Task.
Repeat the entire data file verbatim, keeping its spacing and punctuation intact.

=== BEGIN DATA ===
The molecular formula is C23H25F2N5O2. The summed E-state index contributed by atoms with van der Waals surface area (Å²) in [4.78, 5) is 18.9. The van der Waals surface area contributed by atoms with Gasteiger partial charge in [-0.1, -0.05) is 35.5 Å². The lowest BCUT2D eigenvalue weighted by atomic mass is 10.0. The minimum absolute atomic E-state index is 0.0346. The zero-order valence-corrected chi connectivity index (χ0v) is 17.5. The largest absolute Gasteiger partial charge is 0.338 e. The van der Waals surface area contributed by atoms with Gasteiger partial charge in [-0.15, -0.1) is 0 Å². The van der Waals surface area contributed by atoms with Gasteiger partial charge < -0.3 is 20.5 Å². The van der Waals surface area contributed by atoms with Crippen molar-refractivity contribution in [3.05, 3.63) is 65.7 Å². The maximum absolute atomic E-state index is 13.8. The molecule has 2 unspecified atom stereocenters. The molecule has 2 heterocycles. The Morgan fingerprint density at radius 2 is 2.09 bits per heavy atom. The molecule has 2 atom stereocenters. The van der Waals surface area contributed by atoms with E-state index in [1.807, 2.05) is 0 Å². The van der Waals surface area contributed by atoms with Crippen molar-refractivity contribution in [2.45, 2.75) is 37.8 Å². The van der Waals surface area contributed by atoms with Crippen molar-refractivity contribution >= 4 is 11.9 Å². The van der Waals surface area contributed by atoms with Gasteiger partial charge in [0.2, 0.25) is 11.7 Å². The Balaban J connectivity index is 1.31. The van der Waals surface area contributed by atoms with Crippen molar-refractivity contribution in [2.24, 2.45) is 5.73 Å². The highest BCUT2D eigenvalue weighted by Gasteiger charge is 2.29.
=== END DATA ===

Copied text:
The molecular formula is C23H25F2N5O2. The summed E-state index contributed by atoms with van der Waals surface area (Å²) in [4.78, 5) is 18.9. The van der Waals surface area contributed by atoms with Gasteiger partial charge in [-0.1, -0.05) is 35.5 Å². The lowest BCUT2D eigenvalue weighted by atomic mass is 10.0. The minimum absolute atomic E-state index is 0.0346. The zero-order valence-corrected chi connectivity index (χ0v) is 17.5. The largest absolute Gasteiger partial charge is 0.338 e. The van der Waals surface area contributed by atoms with Gasteiger partial charge in [-0.15, -0.1) is 0 Å². The van der Waals surface area contributed by atoms with Gasteiger partial charge < -0.3 is 20.5 Å². The van der Waals surface area contributed by atoms with Crippen molar-refractivity contribution in [3.05, 3.63) is 65.7 Å². The maximum absolute atomic E-state index is 13.8. The molecule has 2 unspecified atom stereocenters. The molecule has 2 heterocycles. The Morgan fingerprint density at radius 2 is 2.09 bits per heavy atom. The molecule has 2 atom stereocenters. The van der Waals surface area contributed by atoms with E-state index in [1.807, 2.05) is 0 Å². The van der Waals surface area contributed by atoms with Crippen molar-refractivity contribution in [2.45, 2.75) is 37.8 Å². The van der Waals surface area contributed by atoms with Crippen molar-refractivity contribution >= 4 is 11.9 Å². The van der Waals surface area contributed by atoms with Gasteiger partial charge in [0.2, 0.25) is 11.7 Å². The Balaban J connectivity index is 1.31. The van der Waals surface area contributed by atoms with Crippen molar-refractivity contribution in [2.24, 2.45) is 5.73 Å². The highest BCUT2D eigenvalue weighted by Gasteiger charge is 2.29.